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Sunday Morning News
`Gone With the Wind' Translated Into RussianAired March 25, 2001 - 8:32 a.m. ET
THIS IS A RUSH TRANSCRIPT. THIS COPY MAY NOT BE IN ITS FINAL FORM AND MAY BE UPDATED.
MILES O'BRIEN, CNN ANCHOR: All right, from the worst of Hollywood to one of the undisputed best films ever made we go. "Gone With the Wind" won 10 Academy Awards in 1940. The Margaret Mitchell novel it was based on has been translated into 32 languages. And now at last you can read it in Russian, and thanks to the effort of our guest today.
Tatiana Kudriavtseva took 18 years to get the novel translated into Russian. It's a great pleasure to have you with us.
TATIANA KUDRIAVTSEVA, RUSSIAN EDITOR: Thank you.
O'BRIEN: Eighteen years, you have the determination and the perseverance of Scarlet.
KUDRIAVTSEVA: Well, I wanted so much for the Russian readers to read it and to know the little bit more about the history of the United States, because it's an important part of your history, the Civil War.
O'BRIEN: Now, in the old Soviet days, literature, of course, was tightly controlled.
O'BRIEN: Was -- is this a big reason why it took so long to bring this book of literature into Russian?
O'BRIEN: Was it banned?
KUDRIAVTSEVA: Exactly. It was not banned, but it was not given permission to be published and the permission was to be given by the central party committee that was the master of the country. So everything depended on them.
O'BRIEN: Well, why do you suppose they had a problem with "Gone With the Wind?" What do you think was in there that upset the communists?
KUDRIAVTSEVA: Oh, I know what upset the masters of the country. First of all, they decided that Margaret Mitchell did not correctly depict the relations between the owners and the slaves, that the relations weren't so warm to be true. And secondly, they did not like the fact that Margaret Mitchell described the Ku Klux Klan as an organization that was established to defend the white women against the blacks because to the mind of the communists, this organization was a racist organization and it could not be depicted like that.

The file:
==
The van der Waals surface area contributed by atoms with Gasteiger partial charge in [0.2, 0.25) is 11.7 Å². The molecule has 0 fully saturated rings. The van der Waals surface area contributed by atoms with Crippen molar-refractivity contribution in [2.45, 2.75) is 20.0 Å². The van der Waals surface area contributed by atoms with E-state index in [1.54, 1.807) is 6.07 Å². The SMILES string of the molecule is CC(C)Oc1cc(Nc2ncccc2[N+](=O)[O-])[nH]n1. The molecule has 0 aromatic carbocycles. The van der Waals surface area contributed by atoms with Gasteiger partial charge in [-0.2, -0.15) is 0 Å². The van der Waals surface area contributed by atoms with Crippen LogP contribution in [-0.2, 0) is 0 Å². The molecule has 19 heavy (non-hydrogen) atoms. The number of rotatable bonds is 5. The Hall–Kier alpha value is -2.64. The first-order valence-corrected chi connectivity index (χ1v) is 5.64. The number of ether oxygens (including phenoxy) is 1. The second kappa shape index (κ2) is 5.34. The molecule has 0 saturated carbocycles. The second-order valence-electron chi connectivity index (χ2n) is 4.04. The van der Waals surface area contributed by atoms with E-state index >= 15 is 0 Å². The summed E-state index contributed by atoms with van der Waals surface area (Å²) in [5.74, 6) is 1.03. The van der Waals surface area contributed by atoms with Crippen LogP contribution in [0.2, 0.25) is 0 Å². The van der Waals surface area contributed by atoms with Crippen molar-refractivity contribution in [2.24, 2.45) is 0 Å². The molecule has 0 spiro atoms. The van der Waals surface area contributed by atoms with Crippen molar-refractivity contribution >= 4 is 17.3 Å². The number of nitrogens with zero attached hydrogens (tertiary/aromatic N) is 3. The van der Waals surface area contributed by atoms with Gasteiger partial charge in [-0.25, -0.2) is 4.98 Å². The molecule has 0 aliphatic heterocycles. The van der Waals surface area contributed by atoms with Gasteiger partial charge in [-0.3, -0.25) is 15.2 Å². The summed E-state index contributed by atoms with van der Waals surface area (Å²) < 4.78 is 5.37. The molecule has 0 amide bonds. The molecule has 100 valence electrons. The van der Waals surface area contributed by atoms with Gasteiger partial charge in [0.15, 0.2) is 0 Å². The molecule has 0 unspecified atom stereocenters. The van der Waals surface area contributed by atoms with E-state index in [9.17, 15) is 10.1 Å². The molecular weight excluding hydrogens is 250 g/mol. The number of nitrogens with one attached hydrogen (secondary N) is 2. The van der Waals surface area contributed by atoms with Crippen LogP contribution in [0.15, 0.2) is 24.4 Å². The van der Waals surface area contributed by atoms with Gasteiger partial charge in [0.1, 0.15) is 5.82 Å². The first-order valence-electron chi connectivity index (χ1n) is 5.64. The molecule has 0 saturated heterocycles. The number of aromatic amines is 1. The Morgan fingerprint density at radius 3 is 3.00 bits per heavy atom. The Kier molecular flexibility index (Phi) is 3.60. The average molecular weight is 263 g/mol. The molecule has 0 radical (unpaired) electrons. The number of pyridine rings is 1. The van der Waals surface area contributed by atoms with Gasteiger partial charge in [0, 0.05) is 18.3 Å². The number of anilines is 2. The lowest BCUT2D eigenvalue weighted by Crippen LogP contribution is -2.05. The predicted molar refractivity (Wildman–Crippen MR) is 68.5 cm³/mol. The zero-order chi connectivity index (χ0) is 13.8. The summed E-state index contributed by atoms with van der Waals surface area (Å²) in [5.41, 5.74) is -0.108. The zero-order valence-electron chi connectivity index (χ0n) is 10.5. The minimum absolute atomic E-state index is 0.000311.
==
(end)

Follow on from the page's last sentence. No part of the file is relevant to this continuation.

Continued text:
O'BRIEN: Well, let me ask you this. The themes and just the general story of "Gone With the Wind, " does it resonate with Russians? Do they identify with the stories and not unlike sort of an American Tolstoy novel?
KUDRIAVTSEVA: You see that, the whole thing happened in Russia. I mean the publication, the possible publication of "Gone With the Wind" happened in Russia after the Second World War. So we were survivors of the war, like Scarlet, and this novel was ringing a lot of bells for us. We saw the ravages, we saw the fires, we saw the pilloried villages, we saw the poverty and the hunger. And that appealed greatly to us. And then "Gone With the Wind" is considered in Russia as American "War and Peace."
O'BRIEN: All right, help us briefly with a few idioms. Fiddly dee, how did you do fiddly dee into Russian?
KUDRIAVTSEVA: Brasholte (ph).
O'BRIEN: All right. And frankly, Scarlet, I don't give a damn? What does -- how does that sound in Russian?
KUDRIAVTSEVA: Chezna govanas Scarlet (ph), minienda plevatt (ph).
O'BRIEN: All right, thank you so much, Tatiana Kudriavtseva. Congratulations on an impressive effort and I wish you well as you continue. Are you going to continue translating novels?
KUDRIAVTSEVA: Oh, yes. I do. I am translating Norman Mailer now, "The Time of Our Times."
KUDRIAVTSEVA: It's going to appear very soon, I hope. And I have translated Joyce Carol Oates and William Styron (ph) and many other not so important writers. But I like American literature and I work with it all the time.
O'BRIEN: It's a great pleasure having you here with us.
KUDRIAVTSEVA: Thank you very much.
O'BRIEN: All right.
KUDRIAVTSEVA: Thank you so much.
O'BRIEN: Congratulations on your efforts. We'll be -- all right.
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